This is part one in a series exploring the impact of Weibo on China's shared cultural experience.
In August, the leading Chinese microblogging service Weibo released its second quarterly financial report. Boasting $146.9 million in net revenue and 282 million monthly active users, the company’s seventh year of operation marked its transformation from a real-time news and information platform to a social network based more on personal interest.
Weibo has found its route to success despite competition with multiple other social media apps and platforms. Crucially, the rise of China’s ubiquitous messaging app WeChat has not spelled the end for Weibo, as predicted by some a few years ago.
Weibo’s resilience and vitality can be attributed to the way it navigates user demand in the digital age. It both satisfies our desire for instant gratification via continuous information updates and plays on our anxiety that what represents the “here and now” may so easily be cast into the abyss of irrelevance. The tension that this creates, between what we should remember and what we may forget, defines our shared memories in the digital age. It is in this space that Weibo has taken root.
As a reflection of human memory, Weibo has been shaped by its earlier strategy of branding itself as a news platform. As a result, it has become a favored platform for journalists and media outlets. As their role is to document current events and, frequently, to draw attention to their historical parallels, these users’ Weibo activity grants them the authority to remind the public at large what they should remember and how they should process the present.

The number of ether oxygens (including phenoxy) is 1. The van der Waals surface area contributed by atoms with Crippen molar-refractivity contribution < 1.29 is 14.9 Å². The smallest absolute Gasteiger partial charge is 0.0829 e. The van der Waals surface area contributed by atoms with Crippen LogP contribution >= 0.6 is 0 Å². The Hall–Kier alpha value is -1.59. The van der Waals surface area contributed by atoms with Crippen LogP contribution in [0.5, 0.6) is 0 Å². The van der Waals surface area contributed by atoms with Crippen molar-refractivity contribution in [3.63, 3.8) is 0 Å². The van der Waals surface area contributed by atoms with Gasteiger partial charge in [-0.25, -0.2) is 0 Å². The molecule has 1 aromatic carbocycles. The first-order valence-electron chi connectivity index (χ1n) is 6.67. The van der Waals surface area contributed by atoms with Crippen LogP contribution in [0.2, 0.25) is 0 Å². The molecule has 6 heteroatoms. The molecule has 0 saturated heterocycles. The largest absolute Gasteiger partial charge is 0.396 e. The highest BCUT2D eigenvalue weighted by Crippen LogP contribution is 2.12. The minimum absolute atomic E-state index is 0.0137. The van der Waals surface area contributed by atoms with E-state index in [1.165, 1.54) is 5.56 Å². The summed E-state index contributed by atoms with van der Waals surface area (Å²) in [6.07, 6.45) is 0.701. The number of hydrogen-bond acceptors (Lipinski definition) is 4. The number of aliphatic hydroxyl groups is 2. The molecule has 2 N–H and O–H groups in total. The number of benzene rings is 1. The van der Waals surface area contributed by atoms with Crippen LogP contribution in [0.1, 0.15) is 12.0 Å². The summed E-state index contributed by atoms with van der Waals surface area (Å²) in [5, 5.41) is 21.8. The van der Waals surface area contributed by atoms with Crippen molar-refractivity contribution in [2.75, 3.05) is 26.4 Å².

For example, Weibo was a key medium through which Chinese web users understood the 2011 Japanese earthquake. As the devastating effects of the disaster became apparent — first the earthquake, then the tsunami, and finally the ongoing Fukushima nuclear crisis — on-site journalists were quick both to share their personal views of events, and to broaden public knowledge of them in China, whether through comparisons with the 2008 earthquake in Sichuan province or through archival footage of previous nuclear disasters at Chernobyl or Hiroshima. In doing so, they also provided Chinese society with valuable lessons on information transparency, good journalistic practice, and the wherewithal for responding to moments of crisis and emergency.
Weibo’s role is not restricted to shaping memories of our age. Since its launch in 2009, Weibo has ushered in an era of weiguan, or “spectating” — a word that carries connotations of standing around in a group and observing events as they unfold. On Weibo, users are able to “gather around,” record, and publicly express their reactions to their surroudings.